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Emerging risk – Conceptual definition and a relation to black swan type of events

Published on Dec 1, 2015in Reliability Engineering & System Safety4.039
· DOI :10.1016/j.ress.2015.07.008
Roger Flage12
Estimated H-index: 12
(University of Stavanger),
E.B. Abrahamsen and Terje Aven51
Estimated H-index: 51
(University of Stavanger)
Sources
Abstract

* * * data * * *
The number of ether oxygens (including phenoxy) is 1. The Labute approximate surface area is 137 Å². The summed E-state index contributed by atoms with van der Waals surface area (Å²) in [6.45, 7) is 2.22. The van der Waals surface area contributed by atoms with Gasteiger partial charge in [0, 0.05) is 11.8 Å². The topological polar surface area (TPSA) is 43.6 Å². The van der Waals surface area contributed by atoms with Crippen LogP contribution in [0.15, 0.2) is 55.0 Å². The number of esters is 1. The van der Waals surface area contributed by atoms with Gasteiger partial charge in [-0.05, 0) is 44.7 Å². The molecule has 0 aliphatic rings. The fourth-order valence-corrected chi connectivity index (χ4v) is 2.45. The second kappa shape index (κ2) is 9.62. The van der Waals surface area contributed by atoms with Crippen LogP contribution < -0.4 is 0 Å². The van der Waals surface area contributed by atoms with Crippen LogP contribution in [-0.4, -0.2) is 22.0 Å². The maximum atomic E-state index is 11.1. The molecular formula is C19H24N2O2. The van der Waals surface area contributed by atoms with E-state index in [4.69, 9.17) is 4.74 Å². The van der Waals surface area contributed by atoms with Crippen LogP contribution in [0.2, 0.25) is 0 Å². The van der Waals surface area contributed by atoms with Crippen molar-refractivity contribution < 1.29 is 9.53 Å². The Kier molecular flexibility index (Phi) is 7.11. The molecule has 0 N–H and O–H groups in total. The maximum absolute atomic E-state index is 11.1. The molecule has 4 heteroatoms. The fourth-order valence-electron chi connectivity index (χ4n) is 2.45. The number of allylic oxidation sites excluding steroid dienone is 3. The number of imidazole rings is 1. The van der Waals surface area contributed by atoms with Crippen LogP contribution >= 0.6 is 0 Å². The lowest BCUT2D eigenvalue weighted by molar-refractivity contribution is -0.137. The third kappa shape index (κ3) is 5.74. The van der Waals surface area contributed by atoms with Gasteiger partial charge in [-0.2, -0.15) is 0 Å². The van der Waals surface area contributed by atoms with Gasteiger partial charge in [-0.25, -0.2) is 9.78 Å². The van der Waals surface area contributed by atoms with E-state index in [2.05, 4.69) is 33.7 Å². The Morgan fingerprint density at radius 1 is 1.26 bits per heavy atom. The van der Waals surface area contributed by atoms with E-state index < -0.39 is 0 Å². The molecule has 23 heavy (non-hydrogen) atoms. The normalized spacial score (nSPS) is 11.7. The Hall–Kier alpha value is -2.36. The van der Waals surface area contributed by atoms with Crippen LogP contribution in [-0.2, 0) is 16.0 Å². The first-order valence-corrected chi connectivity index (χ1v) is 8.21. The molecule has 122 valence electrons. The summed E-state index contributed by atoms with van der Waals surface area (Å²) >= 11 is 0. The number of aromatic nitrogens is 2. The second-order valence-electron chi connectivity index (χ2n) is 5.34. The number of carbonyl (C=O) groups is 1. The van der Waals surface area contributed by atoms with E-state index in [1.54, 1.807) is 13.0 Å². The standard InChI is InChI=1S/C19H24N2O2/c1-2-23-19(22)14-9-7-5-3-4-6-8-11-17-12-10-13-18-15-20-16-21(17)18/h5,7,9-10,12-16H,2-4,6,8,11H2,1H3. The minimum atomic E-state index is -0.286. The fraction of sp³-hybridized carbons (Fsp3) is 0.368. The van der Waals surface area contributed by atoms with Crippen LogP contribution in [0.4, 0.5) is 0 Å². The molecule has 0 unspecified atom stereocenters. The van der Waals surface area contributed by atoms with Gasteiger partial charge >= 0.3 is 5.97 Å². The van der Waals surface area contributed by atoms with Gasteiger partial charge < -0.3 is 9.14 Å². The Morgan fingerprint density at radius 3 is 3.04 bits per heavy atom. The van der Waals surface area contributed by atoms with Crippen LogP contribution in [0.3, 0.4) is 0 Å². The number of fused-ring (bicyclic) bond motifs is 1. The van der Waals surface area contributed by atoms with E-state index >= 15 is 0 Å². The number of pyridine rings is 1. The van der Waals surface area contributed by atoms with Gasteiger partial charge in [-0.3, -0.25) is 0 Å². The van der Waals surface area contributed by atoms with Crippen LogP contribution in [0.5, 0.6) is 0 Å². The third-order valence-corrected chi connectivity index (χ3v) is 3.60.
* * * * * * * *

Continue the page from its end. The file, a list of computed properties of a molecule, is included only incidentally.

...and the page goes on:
The concept of emerging risk has gained increasing attention in recent years. The term has an intuitive appeal and meaning but a consistent and agreed definition is missing. We perform an in-depth analysis of this concept, in particular its relation to black swan type of events, and show that these can be considered meaningful and complementary concepts by relating emerging risk to known unknowns and black swans to unknown knowns, unknown unknowns and a subset of known knowns. The former is consistent with saying that we face emerging risk related to an activity when the background knowledge is weak but contains indications/justified beliefs that a new type of event (new in the context of that activity) could occur in the future and potentially have severe consequences to something humans value. The weak background knowledge among other things results in difficulty specifying consequences and possibly also in fully specifying the event itself; i.e. in difficulty specifying scenarios. Here knowledge becomes the key concept for both emerging risk and black swan type of events, allowing for taking into consideration time dynamics since knowledge develops over time. Some implications of our findings in terms of risk assessment and risk management are pointed out.
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